Selma (Zoé Adjani) enjoys her honey cigar.

I watched this film as part of My French Film Festival 2022 and the next day it turned up on MUBI. Fortunately I enjoyed the film and I’m grateful for the chance to watch it more than once. The odd title refers to a delicacy made by a group of village women in the mountains of Algeria. It’s a cigar-shaped cylinder of thin fried pastry filled with honey and here enjoyed by a young French woman of Kabyle ancestry visiting her parent’s homeland. ‘Kabylia’ is the Berber-speaking region of Northern Algeria.

Visiting Algeria.

The making of honey cigars by village women comes towards the end of the film but we first meet the central character Selma sucking suggestively on a honey cigar in a short prologue as part of the opening titles. These titles are certainly unusual and suggest that this will be a narrative suffused with the physicality of sexual desire as experienced by a young woman. Selma is then introduced more formally as a 17 year-old being interviewed for a place at a prestigious Parisian school that should ensure her progress into a highly-paid business career. She is fluent in English and handles herself well in the interview. One of her two interviewers appears to be an American who questions her in English. The narrative is set in 1993 and the questioning refers to the Algerian Civil War. Selma is articulate in defining her ‘double identity’ of French and Algerian. She also realises that she will have to face the casual racism and ignorance of the business world typified by the American’s questions.

Selma with her mother played by Amira Casar . . .
. . . and her father (Lyès Salem).

Honey Cigar is an impressive début feature film written and directed by Kamir Aïnouz, herself French-Algerian. Selma is played by Zoé Adjani (niece of Isabelle Adjani, who I now discover is also the daughter of a man from Kabylia) in a powerful and affecting performance. In an interview on Cineuropa’s website Kamir Aïnouz tells us that the idea that underpins the narrative came to her when she repeatedly saw in her mind’s eye an image of a young woman, spread out on her bed and seemingly in pain – as if her body was tearing itself in two. Aïnouz realised that the story of this young woman was also the story of Algeria in the 1990s. The woman feels torn between two cultures, both of which seem to have designs upon her body while Algeria, still a ‘young country’ after independence in 1962 is experiencing the rise of fundamentalism and terrorist attacks. The soundtrack of the film contributes to the narrative with occasional quotations from the story of Scheherazade, the epitome of a young female rebellion against the male hegemony of an historical Muslim world, here expressed through her sexual desire.

Selma’s family belong to a successful Parisian élite living in the upmarket district of Neuilly-sur-Seine. Her father is a lawyer who travels to Algeria frequently looking after clients. Her mother is a gynaecologist who has seemingly given up work to be supportive of her daughter. The couple are secular but still traditional in terms of wishing to influence Selma’s possible decisions re marriage. But there are tensions in the parents’ marriage which will also have an impact on Selma. Towards the end of the narrative, Selma and her mother make a trip to Kabylia to meet her grandmother, still in her mountain village.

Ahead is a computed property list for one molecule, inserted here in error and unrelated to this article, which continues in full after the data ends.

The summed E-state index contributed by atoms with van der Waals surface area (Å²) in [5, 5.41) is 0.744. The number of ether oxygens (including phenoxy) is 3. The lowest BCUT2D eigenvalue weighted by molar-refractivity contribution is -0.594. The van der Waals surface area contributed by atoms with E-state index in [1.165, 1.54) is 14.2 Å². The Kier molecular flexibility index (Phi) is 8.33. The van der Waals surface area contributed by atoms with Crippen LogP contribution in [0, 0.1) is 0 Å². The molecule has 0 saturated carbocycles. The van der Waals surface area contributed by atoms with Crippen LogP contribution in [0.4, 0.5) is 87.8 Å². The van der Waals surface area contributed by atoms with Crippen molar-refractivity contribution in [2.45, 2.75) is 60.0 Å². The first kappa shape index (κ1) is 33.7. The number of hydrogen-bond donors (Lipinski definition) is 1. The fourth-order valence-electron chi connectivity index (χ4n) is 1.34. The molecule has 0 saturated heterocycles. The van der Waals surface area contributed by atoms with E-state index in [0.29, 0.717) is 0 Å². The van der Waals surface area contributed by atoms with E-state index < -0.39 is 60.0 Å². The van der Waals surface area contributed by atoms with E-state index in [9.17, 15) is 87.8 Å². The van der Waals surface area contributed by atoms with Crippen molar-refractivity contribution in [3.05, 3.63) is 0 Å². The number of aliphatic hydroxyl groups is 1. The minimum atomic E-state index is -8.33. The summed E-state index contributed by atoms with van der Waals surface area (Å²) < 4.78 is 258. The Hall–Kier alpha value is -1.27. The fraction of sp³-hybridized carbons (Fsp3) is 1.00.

Selma with Julien (Louis Peres).

It’s interesting to see a representation of a French-Maghrebi young woman that reverses the typical relationships of a girl from les banlieues. Julien, the young man who Selma meets in her new school/college is in his final year and it is he who is from a working-class family. Selma struggles with her sexual desire and we assume that she has had a relatively sheltered life up to this point. Her experiences with Julien are contrasted with a brief but painful interaction with one of her parent’s preferred successful young men, Luka (Idir Chender), a young banker. There is also a third but underdeveloped interaction with Sélim (Jud Bengana),  the son of her parents’ friends.

Selma in Paris – but this image could be anywhere. The world is open to Selma if she wants to find it.

Honey Cigar is beautifully presented in a ‘Scope ratio with photography by Jeanne Lapoirie, one of the top current French cinematographers and with the ravishing performance of Zoé Adjani it’s always a pleasure to watch. The presentation of Selma’s family is nuanced with the father appearing at first to be ‘modern’ and outward-looking, but revealing his attachment to more traditional values in terms of his daughter’s behaviour. Meanwhile, the mother seemingly moves in the opposite direction. Her desire to keep her links to Algeria eventually may prove her to be the ‘modern’ woman. In fact, Honey Cigar is clearly a female narrative with a strong link appearing between Selma and her grandmother via her mother. We hope this will help Selma to find her own way with confidence. Honey Cigar is an impressive début feature with a great central character. It’s not perfect and I recognise some of the reviews that suggest Kamir Aïnouz has been very ambitious with perhaps too many issues to deal with, especially in the Algerian sequences. But I think this is outweighed by what she has achieved in her presentation of Selma. I hope the film gets seen widely and I heartily recommend it.